Carcinogenesis is the process by which a normal, well behaved, obedient, considerate cell that works for the good of the organism as a whole is transformed into a rebellious, ill-disciplined, selfish menace to life. Much of the work in this field focusses on malignant tumours, although many of the principles are applicable to benign tumouors.

In order to become malignant, a cell must acquire a multitude of properties, most of which it will not possess during its normal life.

Most cells lack most of these properties. However, with the possible exceptions of independent growth and evasion of T cells (which can be achieved by altering the expression of MHC molecules and other cytokines), all of the abilities are found and are essential in at least one normal cell type and therefore are encoded within the genome (for example, angiogenesis is part of healing and growth factors such as VEGF and FGF exist which stimulate the growth of new blood vessels; degrading basement membrane and the extracellular matrix is also required in healing and enzymes such as metallomatrix proteinases are available to accomplish this). The challenge facing a cell which has aspirations to malignancy is to activate and deactivate as necessary all the genes that are involved in conferring these skills.


In a certain sense neoplasia is a genetic disease in that it is caused by damage to DNA. Damage to DNA which alters its sequence and/or function is known as a mutation. A mutation may be either harmful (by causing inherited genetic disease or neoplasia; a mutation can also be fatal to the cell), be beneficial (evolution) or have neither harmful nor beneficial consequences.

Mutations may arise either through the action of carcinogens, or through mistakes that occur during the replication of DNA. The latter event can be influenced by oncogenes. Carcinogens are agents that can injure DNA and are discussed below.

Several different types of mutations exist.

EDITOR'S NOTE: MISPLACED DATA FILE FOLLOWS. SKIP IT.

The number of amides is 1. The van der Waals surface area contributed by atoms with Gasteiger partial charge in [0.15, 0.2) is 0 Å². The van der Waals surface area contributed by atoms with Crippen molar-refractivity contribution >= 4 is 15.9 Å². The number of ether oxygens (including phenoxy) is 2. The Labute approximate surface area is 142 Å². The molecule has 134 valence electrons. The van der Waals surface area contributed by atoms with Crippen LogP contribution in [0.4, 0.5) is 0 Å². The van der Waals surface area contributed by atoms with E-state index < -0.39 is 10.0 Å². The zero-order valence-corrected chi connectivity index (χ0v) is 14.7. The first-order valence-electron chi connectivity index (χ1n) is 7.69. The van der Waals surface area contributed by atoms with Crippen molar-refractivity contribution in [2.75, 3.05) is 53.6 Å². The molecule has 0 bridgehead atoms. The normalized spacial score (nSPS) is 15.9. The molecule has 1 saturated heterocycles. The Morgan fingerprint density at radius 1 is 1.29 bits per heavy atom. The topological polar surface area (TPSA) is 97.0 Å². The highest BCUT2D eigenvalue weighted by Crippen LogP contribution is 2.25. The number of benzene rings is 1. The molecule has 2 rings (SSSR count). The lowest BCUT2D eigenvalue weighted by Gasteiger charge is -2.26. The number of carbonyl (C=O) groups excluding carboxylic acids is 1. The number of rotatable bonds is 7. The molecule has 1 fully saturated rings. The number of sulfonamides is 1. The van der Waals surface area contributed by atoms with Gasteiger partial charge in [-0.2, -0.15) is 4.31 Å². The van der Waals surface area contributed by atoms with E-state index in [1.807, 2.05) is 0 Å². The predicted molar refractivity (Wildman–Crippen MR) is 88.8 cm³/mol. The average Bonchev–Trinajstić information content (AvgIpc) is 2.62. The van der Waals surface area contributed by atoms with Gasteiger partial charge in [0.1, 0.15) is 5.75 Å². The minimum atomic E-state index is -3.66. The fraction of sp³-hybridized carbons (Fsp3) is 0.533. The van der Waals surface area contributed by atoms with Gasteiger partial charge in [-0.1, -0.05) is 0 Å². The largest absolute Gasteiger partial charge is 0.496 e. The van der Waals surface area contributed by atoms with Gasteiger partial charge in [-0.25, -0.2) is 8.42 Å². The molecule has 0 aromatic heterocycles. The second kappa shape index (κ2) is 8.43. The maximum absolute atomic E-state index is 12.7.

The designations 'gain of function' and 'loss of function' are sometimes used to describe the consequences of a mutation on the affected protein.

Point Mutation

A point mutation affects a single base in a DNA molecule. The correct base is mutated into one of the three alternatives. This can have several consequences.

The mutation can result in a different amino acid being incorporated into the protein. The different amino acid alters the function of the protein.

The mutation can convert the codon into a stop codon, resulting in an abnormally short protein that may well be useless.

A mutation in the promoter / inhibitor regions of a gene may cause them to be overactive, underactive, or unable to bind the usual molecules that regulate them.

A point insertion is a type of mutation in which one or a few extra bases are inserted into the DNA sequence. If the number of bases is a multiple of three this results in extra amino acids being incorporated into the protein. If the number is not a multiple of three the mutation disrupts the codon sequence that follows (frameshift mutation) resulting in complete misreading of the remaining part of the gene.

Abnormal Methylation

Methylation of parts of genes reduces or completely blocks their expression and is used to regulate genetic activity in a cell. This can be important in ensuring that cells only manufacture the proteins they need to do their job; while many genes code proteins that are essential for all cells, others confer specialist functions. If a methylated gene is inappropriately demethylated it is overexpressed. Conversely, aberrant methylation may inhibit a gene that is involved in protecting the cell against neoplastic transformation.


Translocations are larger scale mutations and involve part of a chromosome splitting off and fusing with another chromosome. They are written in the short form t(a;b) or the full form t(a;b)(c;d), where a and b are the two chromosomes and c and d are the specific regions of the chromosomes involved. Translocations result either in fused (chimeric proteins) that behave abnormally or place the protein coding sequence of one gene under the control of the regulator sequence of a different gene such that the levels of the protein are over or underexpressed.

The Philadelphia chromosome that is found in chronic myeloid leukaemia is an example of an abnormal fusion protein. The translocation is between region 34 of the long arm of chromosome 9 and region 11 of the short arm of chromosome 22 (t9;22)(34;11) and creates the bcr-abl fusion protein (bcr is on chromosome 22). The fusion protein is a tyrosine kinase that has automatous, persistent activity and stimulates the cell to divide, as well as inhibiting DNA repair mechanisms.